Farewell to Species - reticulation

Curtis Clark jcclark at CSUPOMONA.EDU
Sun Feb 13 17:56:37 CST 2000

At 06:13 PM 00.02.13 -0500, Thomas DiBenedetto wrote:
>When a taxon, ranked as a species (because it is
>terminal) diverges, then it is not equal to the internal branch, it is
>to, as always, the original ancestor and all of its descendants. It has
>evolved into a higher ranking taxon.

So you are saying that the species rank is defined as being terminal: not a
problem, I see your point, everything you say makes sense in that light.
But the term species has another meaning (several, actually, if we get into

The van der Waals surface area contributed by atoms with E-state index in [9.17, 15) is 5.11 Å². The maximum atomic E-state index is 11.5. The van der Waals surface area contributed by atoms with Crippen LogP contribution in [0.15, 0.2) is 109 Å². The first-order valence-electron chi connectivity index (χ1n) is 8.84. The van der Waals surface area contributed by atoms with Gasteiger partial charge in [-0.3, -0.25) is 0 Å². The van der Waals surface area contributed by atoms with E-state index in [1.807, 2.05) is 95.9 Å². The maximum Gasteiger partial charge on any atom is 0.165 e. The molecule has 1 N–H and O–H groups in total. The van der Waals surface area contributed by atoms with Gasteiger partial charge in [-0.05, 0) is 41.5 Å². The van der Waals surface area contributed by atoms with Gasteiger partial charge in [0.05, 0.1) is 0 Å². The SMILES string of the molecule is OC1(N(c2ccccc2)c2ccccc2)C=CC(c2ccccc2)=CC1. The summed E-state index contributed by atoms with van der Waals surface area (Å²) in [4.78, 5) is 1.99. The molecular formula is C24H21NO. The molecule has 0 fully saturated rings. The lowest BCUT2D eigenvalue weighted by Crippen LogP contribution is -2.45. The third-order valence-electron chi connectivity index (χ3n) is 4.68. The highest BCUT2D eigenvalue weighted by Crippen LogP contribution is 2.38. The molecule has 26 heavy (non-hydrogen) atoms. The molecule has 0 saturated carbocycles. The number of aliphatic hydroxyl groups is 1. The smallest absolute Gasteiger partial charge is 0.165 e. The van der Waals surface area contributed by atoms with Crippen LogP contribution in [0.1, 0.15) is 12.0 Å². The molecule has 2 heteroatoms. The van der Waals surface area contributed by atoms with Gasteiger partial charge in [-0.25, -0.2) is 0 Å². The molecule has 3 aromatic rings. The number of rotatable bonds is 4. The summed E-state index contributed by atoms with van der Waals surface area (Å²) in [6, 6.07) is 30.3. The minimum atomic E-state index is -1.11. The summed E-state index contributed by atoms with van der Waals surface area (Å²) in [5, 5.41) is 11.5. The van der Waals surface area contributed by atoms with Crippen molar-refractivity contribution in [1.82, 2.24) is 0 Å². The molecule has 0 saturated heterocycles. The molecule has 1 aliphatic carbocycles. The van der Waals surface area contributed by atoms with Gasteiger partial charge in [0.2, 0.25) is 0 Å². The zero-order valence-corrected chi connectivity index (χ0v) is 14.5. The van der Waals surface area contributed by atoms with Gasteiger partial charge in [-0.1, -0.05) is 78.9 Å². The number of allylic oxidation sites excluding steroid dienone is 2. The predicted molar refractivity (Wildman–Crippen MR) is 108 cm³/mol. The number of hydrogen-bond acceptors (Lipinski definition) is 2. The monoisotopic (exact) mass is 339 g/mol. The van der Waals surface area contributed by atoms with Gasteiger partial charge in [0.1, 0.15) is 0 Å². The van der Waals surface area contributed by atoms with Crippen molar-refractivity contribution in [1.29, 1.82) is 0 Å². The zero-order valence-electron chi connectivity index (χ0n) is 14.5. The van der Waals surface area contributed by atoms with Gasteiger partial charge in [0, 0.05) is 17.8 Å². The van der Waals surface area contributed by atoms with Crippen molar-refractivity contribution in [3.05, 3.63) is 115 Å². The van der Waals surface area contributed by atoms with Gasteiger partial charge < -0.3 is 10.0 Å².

BSC and such, but I'll focus on the one I like): the smallest group within
which relationships are tokogenetic, but relationships with other species
are phylogenetic. By this definition (or even by BSC), that first mammal
was probably a species. It doesn't matter one whit how we rank it now, but
when ancestral species are "still around" (in the tokogenetic continuity
sense), it muddies the waters for them to become higher taxa when many of
us are still (productively) using other species concepts.

Ironically, all this is an additional argument for rankless classification,
since we could have our species and diverge them, too.
Curtis Clark                  http://www.csupomona.edu/~jcclark/
Biological Sciences Department             Voice: (909) 869-4062
California State Polytechnic University      FAX: (909) 869-4078
Pomona CA 91768-4032  USA                  jcclark at csupomona.edu

More information about the Taxacom mailing list